How to Create an Amazing Modelling Portfolio

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A modelling portfolio is one of the most important tools of the model’s trade. All models, even professional models who have been in the game for years, have a portfolio. If you want to get signed and find work, you need to have a stand-out portfolio that will stand above and beyond the rest of the competition. 

With hundreds, sometimes thousands of aspiring fashion models applying to modelling agencies every week, competition is fierce. 

Here is how you can ensure your portfolio stands out from the crowd!

1. Hire a professional.

A phone-taken selfie will not cut the mustard. You need a portfolio of professional photos that are high-quality and really show off your versatility, professionalism and experience as a model. 

If you already have some modelling work under your belt, you can use these photos in your portfolio. But for aspiring models with little to no experience, this can often seem tricky. 

The best option for those with no professional photos (yet!) is to hire a photographer for a photoshoot. Ultimately, the cost will pay out in dividends if you get some really great photos out of it. Not only that, but you will get experience in front of the camera at a proper photoshoot complete with lights, hair and make-up. You can then purchase your favourite photos to include in your portfolio and on your z-cards. 

Don’t be scared to vet a few photographers. You need to find the right photographer for you, and that is not always an immediate process. Check out their previous work and make sure you like it before booking in. Look online for reviews and recommendations. 

Some studios will even create your portfolio for you, saving you the trouble.

A modelling portfolio is one of the most important tools of the model's trade.

2. Plan your look. 

If you have booked into a studio, you now need to think about the sort of images you want to take on the day. Don’t just leave it up to the photographer! Modelling is an art form and this is your chance to show off your skills. You will need to think ahead of the sorts of outfits you want to wear, and what sort of hair styles and make-up will suit those looks. 

Some studios have a makeup artist and hairstylist at their disposal, so take a few photos along if you have something specific in mind. 

Be prepared for a busy day; you need to book for a specific amount of time, and to make the most of your shoot you will want two or three outfit changes to show that you can model and suit all sorts of different styles. You don’t need designer gear to look like a model; try researching your favourite model’s out-of-work outfits, as well as their editorial looks for inspiration. (You can also find plenty of model portfolio examples online to see what the pros include in their own portfolios).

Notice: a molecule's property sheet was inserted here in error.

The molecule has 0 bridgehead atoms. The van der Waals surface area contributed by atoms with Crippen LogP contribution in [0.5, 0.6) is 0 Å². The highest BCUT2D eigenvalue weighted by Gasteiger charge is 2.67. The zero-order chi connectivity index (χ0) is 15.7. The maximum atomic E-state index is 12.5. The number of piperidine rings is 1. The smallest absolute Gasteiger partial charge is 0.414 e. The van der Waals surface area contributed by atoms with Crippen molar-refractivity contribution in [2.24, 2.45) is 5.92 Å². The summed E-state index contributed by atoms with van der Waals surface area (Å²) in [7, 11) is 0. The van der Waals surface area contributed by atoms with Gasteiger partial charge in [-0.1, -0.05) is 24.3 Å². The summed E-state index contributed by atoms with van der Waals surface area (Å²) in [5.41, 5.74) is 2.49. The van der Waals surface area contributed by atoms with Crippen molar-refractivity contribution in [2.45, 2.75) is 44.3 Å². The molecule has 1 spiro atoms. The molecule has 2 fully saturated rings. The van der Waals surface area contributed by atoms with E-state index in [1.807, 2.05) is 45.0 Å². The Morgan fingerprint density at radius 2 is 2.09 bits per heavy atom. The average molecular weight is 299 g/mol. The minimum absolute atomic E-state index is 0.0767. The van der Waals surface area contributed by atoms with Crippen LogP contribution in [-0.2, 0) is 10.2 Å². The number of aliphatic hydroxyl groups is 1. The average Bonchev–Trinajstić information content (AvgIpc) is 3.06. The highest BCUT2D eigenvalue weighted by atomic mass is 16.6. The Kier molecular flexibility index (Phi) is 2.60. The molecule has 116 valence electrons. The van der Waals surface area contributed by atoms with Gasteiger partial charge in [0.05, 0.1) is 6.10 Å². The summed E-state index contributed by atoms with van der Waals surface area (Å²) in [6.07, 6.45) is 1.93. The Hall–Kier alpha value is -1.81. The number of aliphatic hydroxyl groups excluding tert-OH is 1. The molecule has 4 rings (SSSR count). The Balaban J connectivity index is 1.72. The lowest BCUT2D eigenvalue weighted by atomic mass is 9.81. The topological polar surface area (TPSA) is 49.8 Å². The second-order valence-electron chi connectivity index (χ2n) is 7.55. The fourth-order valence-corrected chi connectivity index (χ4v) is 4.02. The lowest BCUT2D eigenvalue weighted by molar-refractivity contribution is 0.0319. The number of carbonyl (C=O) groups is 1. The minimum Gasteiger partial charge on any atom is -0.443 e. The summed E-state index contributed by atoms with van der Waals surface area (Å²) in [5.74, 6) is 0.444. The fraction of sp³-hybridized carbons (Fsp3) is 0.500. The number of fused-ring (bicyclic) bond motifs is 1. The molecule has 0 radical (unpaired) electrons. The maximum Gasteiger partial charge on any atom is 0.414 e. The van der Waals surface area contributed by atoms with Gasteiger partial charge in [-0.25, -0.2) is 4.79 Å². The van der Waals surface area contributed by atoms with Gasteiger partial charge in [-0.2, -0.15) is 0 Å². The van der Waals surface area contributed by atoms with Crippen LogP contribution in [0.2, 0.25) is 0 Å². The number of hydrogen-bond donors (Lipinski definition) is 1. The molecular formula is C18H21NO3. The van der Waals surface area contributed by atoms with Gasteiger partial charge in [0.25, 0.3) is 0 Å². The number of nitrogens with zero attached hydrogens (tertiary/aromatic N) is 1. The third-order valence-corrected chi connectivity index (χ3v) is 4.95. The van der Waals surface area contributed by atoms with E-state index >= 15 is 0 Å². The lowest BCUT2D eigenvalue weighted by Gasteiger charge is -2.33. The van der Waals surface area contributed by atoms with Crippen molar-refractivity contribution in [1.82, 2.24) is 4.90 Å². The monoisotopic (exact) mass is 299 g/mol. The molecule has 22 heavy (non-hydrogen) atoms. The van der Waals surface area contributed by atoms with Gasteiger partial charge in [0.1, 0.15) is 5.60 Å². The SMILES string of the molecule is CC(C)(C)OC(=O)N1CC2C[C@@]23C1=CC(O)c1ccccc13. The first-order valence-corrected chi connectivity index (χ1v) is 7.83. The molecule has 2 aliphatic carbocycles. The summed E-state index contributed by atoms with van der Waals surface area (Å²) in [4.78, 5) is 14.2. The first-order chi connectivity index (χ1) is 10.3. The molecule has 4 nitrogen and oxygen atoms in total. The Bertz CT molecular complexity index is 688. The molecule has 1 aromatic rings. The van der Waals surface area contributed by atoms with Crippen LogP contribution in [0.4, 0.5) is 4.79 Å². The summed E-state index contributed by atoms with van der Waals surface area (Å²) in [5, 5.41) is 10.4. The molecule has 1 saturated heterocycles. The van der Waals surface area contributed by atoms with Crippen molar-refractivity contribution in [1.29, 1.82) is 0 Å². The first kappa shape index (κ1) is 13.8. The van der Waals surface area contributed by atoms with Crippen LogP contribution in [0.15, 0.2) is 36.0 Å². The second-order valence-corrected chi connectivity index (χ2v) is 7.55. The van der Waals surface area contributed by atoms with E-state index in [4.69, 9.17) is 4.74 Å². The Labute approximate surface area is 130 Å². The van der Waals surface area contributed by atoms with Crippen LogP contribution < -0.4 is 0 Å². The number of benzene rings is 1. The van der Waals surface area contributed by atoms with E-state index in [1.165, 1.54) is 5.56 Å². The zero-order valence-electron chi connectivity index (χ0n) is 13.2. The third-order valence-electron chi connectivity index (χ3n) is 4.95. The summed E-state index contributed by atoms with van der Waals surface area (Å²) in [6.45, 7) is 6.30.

3. Be accurate. 

Your portfolio will not only feature photos. It will also have your modelling credentials. This includes things like your modelling measurements, your height, UK dress and shoe size, and hair and eye colour. 

You need to be as specific as possible about these details. Any slight alteration to your measurements could see you losing jobs and costing people time and money. 

4. Update your modelling portfolio. 

Leading on from the above, you should also make sure you update your portfolio as regularly as you can. Exchange old photos for newer ones that better showcase your experience, and be sure to update any changes and fluctuations to your measurements. There is no point in lying on your portfolio about something as important as your modelling measurements; they will soon know the truth once they measure you for a fitting. 

5. Be selective. 

You don’t need to include every single photo you have ever had taken at a photoshoot. A portfolio should include up to 20 photos – no more than that. Once your modeling career is a bit more established and you have lots of photos, you can be more selective and only include the ones done for huge campaigns (to show off your desirability and demand) or ones that truly show off your beauty or your modelling expertise. 

You should aim to include at least one headshot during your photo shoot for your portfolio, as well as one full-length body shot to show off your figure. Close-ups of the face with minimal make-up or accessories are also a good choice so agencies and brands can see your natural, true beauty. 

6. Think about getting an eFolio. 

An eFolio is an online modeling portfolio that is usually a personal website on the internet. Many models are choosing to have this alongside their physical portfolio because it allows greater access from people regardless of their location. Whereas your portfolio can be a cumbersome item that you must carry around with you, your eFolio allows you and others access completely remotely. 

Your eFolio can also host more than the standard maximum of 20 photos found in a normal portfolio. 

They’re fairly cheap to set up. If you have the money, it can be worth hiring a website builder to create it for you, or you can have a go at doing it yourself via self-build websites like Wix.

7. Plan your audience. 

When planning your portfolio, you should think about the type of people you are looking to impress. If you plan to be an alternative model, there’s no point covering up your tattoos and piercings – show them off! 

Similarly, if you are looking to get into petite modelling, you need to show you can still look tall in photos. Think of your audience and cater your images to suit them. 

Are you interested in getting into modelling? Register with us today and we can tell you if you have what it takes!

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